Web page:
The AMD Opteron 6200 Series processor offers some exciting features for HPC environments – as long as your software supports these enhanced features and your system is configured for optimum performance. Ensure that your memory is configured properly; get a “Bulldozer”-ready OS, compiler, and libraries; and spend some time studying and testing the advanced power management features to achieve optimal performance for HPC workloads.

If you are testing, configuring, planning, or shopping for an AMD Opteron 6200 Series processor HPC system based on the “Bulldozer” core architecture, download the “AMD Opteron 6200 Series Processors Linux Tuning Guide” for a practical introduction to the AMD Opteron 6200 Series processor in the real world.

Author Talk

ADMIN magazine spoke with AMD engineers Bill Brantley and Chip Freitag – two authors of the “AMD Opteron Series Processors Linux Tuning Guide” on the goals for the guide and the best features of the AMD Opteron 6200 Series processors.

Q. Your team at AMD recently completed the AMD Opteron 6200 Series Processors Linux Tuning Guide. What is the Tuning Guide?

The Tuning Guide is a technical document on the Opteron 6200 “Bulldozer” chip series that puts the emphasis on the end user. Opteron 6200 chips have lots of great new features, but it is possible to do things in a way that doesn’t result in good performance. The Tuning Guide is intended to help users get the most from the potential of the new chips.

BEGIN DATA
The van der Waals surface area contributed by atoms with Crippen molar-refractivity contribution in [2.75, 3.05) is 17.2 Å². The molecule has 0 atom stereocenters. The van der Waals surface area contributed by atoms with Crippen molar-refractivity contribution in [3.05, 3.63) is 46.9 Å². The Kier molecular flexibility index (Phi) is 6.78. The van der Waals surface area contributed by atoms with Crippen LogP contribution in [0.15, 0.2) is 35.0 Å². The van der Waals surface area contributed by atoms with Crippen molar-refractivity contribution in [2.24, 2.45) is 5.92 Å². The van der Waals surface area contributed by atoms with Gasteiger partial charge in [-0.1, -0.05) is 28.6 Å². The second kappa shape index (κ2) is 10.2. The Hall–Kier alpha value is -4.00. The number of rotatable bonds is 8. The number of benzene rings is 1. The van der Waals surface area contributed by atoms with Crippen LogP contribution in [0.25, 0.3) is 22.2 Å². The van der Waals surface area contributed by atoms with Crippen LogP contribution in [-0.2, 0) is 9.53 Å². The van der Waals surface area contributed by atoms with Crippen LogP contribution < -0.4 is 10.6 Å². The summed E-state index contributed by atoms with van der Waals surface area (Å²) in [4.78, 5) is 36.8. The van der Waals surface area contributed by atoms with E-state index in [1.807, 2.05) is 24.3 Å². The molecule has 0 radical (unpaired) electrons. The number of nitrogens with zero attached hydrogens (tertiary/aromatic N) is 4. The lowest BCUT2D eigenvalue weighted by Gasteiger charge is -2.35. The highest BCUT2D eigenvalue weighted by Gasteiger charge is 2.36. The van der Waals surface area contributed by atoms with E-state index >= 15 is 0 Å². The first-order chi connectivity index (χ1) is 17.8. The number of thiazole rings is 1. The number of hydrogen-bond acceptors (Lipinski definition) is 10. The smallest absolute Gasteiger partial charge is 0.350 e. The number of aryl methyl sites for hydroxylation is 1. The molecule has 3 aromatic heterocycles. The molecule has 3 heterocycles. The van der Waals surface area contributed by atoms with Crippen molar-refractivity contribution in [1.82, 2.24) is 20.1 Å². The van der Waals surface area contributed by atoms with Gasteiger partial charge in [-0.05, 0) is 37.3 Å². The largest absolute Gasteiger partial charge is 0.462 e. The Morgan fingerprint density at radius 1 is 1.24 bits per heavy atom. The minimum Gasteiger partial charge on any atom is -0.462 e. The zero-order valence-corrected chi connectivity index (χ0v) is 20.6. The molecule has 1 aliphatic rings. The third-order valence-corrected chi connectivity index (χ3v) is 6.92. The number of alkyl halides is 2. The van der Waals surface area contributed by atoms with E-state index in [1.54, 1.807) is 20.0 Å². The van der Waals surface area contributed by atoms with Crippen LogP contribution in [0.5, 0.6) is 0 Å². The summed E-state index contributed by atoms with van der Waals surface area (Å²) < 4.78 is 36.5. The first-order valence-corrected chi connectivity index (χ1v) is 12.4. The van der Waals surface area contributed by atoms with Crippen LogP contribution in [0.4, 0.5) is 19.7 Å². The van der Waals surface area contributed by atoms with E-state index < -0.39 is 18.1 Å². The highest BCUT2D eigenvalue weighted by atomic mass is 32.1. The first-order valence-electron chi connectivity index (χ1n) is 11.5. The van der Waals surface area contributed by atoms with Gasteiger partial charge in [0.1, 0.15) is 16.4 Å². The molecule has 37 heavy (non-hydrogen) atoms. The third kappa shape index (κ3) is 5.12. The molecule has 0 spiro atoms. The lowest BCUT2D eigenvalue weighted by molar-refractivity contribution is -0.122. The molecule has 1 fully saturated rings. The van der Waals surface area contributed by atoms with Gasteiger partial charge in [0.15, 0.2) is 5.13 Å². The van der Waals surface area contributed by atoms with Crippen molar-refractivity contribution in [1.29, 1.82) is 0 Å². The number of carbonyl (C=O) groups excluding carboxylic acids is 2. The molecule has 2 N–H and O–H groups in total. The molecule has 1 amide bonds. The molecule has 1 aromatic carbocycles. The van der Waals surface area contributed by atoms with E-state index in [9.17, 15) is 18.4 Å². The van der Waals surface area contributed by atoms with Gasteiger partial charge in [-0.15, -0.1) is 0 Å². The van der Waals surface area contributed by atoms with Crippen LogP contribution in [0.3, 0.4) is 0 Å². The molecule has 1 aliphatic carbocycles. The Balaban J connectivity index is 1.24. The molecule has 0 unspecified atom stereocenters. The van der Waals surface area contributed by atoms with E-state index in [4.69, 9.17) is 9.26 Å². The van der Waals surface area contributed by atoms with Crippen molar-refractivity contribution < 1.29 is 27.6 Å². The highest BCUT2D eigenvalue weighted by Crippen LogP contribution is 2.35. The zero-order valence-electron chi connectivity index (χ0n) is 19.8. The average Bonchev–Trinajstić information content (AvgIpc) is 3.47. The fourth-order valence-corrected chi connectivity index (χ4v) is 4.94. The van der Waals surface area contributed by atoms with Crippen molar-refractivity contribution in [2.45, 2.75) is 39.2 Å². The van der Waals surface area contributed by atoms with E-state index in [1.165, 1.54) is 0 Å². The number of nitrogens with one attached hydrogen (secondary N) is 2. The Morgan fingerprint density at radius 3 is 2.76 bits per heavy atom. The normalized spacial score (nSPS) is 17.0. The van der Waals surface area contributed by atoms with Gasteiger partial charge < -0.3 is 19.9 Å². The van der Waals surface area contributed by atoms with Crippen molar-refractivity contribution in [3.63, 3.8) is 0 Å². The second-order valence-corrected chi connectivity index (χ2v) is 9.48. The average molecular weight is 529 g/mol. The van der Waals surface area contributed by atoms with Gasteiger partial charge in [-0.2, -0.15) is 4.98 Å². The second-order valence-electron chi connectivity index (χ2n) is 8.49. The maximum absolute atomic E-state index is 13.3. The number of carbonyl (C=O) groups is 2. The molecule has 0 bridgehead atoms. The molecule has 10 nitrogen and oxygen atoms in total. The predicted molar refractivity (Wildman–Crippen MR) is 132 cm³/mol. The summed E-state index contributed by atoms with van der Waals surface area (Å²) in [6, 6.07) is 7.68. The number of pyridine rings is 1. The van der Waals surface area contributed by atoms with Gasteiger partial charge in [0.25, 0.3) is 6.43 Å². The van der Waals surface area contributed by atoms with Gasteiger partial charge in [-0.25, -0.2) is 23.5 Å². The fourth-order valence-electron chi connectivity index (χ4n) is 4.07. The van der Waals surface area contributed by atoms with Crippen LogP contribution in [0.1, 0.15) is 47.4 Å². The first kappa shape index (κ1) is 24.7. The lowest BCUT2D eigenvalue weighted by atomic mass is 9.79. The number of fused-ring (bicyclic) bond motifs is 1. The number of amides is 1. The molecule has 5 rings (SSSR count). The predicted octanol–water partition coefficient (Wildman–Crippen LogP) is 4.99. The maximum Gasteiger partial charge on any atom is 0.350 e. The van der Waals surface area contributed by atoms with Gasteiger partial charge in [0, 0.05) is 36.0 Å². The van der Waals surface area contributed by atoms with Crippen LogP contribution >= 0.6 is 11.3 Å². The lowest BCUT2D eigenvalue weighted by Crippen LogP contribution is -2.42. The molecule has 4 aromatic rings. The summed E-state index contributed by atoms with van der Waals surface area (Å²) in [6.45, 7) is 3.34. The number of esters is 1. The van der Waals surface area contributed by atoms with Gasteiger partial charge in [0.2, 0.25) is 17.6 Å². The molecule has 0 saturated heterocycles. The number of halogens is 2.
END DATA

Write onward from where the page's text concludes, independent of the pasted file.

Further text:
For instance, we knew we needed a section on getting started, even at the hardware level. With lots of memory channels, it is easy to deploy the “Bulldozer” chip in a way that leaves a memory channel empty. We put the beginning steps in to verify that the system is properly configured.
Later sections look at tuning. One of the features of the Tuning Guide is a section describing how you can verify that you are indeed getting the performance you desire.
The guide is targeted at the HPC audience. You’ll find information on the ability to boost or change the core frequency, as well as details on how to run LINPACK.

Q. The Tuning Guide includes lots of references to other documents for information on the AMD Opteron 6200 Series processors. In many ways, the real story with the Tuning Guide is the AMD Opteron 6200 Series processor itself and the advanced features that make it so tunable. What’s different about the Opteron 6200? What are some of the distinguishing features that make the 6200 series more advanced than your previous AMD chips? Maybe you could describe your personal list of favorite new features?

The AMD Opteron 6200 Series processors provide high-end peak power, but at the same time, they are flexible enough for general use. Floating-point operations are much faster with the fused multiply-add instruction – up to twice the floating-point performance over our previous generation.
The fused multiply-add instruction is defined in the IEEE 754-2008 standard, but Opteron 6200 is the first chip series to include the instruction in an x86 instruction set.
Also, power gate pairs for cores: Bulldozer will boost power frequency for highly used cores and shut down unused or underused compute units. The hardware is capable of measuring the power used by all these cores; if a core is underused, it scales up. If the operating system halts a core, Bulldozer scales up the remaining cores.